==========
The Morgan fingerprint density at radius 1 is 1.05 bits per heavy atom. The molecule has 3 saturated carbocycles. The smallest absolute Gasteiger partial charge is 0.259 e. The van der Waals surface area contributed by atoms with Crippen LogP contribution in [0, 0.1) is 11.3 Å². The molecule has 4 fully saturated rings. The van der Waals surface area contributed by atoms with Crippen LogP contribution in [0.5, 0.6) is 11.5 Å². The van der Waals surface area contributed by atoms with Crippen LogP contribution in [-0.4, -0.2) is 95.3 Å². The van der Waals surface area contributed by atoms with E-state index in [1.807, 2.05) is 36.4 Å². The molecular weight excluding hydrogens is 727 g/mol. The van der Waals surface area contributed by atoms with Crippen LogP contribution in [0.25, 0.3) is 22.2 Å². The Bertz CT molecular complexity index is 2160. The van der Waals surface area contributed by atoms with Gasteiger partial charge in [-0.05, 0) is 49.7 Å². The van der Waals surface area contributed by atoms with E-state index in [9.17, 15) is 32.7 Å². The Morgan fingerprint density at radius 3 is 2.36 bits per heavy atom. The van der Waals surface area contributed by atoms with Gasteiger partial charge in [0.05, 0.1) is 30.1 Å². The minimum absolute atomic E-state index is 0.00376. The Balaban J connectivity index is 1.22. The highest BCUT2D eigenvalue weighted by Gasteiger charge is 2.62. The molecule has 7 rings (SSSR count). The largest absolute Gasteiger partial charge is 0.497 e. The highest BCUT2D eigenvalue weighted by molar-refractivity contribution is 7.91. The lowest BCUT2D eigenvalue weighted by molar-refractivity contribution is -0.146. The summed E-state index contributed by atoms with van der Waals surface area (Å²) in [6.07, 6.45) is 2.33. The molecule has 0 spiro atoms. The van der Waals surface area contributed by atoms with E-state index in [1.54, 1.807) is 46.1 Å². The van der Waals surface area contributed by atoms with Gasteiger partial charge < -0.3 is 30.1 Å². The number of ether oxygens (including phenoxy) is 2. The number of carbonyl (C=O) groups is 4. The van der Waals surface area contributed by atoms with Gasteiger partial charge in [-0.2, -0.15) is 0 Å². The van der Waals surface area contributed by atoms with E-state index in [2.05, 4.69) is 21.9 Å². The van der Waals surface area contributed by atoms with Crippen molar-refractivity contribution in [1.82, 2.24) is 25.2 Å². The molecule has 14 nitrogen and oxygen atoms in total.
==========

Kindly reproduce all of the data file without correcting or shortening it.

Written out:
The Morgan fingerprint density at radius 1 is 1.05 bits per heavy atom. The molecule has 3 saturated carbocycles. The smallest absolute Gasteiger partial charge is 0.259 e. The van der Waals surface area contributed by atoms with Crippen LogP contribution in [0, 0.1) is 11.3 Å². The molecule has 4 fully saturated rings. The van der Waals surface area contributed by atoms with Crippen LogP contribution in [0.5, 0.6) is 11.5 Å². The van der Waals surface area contributed by atoms with Crippen LogP contribution in [-0.4, -0.2) is 95.3 Å². The van der Waals surface area contributed by atoms with E-state index in [1.807, 2.05) is 36.4 Å². The molecular weight excluding hydrogens is 727 g/mol. The van der Waals surface area contributed by atoms with Crippen LogP contribution in [0.25, 0.3) is 22.2 Å². The Bertz CT molecular complexity index is 2160. The van der Waals surface area contributed by atoms with Gasteiger partial charge in [-0.05, 0) is 49.7 Å². The van der Waals surface area contributed by atoms with E-state index in [9.17, 15) is 32.7 Å². The Morgan fingerprint density at radius 3 is 2.36 bits per heavy atom. The van der Waals surface area contributed by atoms with Gasteiger partial charge in [0.05, 0.1) is 30.1 Å². The minimum absolute atomic E-state index is 0.00376. The Balaban J connectivity index is 1.22. The highest BCUT2D eigenvalue weighted by Gasteiger charge is 2.62. The molecule has 7 rings (SSSR count). The largest absolute Gasteiger partial charge is 0.497 e. The highest BCUT2D eigenvalue weighted by molar-refractivity contribution is 7.91. The lowest BCUT2D eigenvalue weighted by molar-refractivity contribution is -0.146. The summed E-state index contributed by atoms with van der Waals surface area (Å²) in [6.07, 6.45) is 2.33. The molecule has 0 spiro atoms. The van der Waals surface area contributed by atoms with E-state index in [1.54, 1.807) is 46.1 Å². The van der Waals surface area contributed by atoms with Gasteiger partial charge < -0.3 is 30.1 Å². The number of ether oxygens (including phenoxy) is 2. The number of carbonyl (C=O) groups is 4. The van der Waals surface area contributed by atoms with Gasteiger partial charge in [-0.2, -0.15) is 0 Å². The van der Waals surface area contributed by atoms with E-state index in [2.05, 4.69) is 21.9 Å². The van der Waals surface area contributed by atoms with Crippen molar-refractivity contribution in [1.82, 2.24) is 25.2 Å². The molecule has 14 nitrogen and oxygen atoms in total.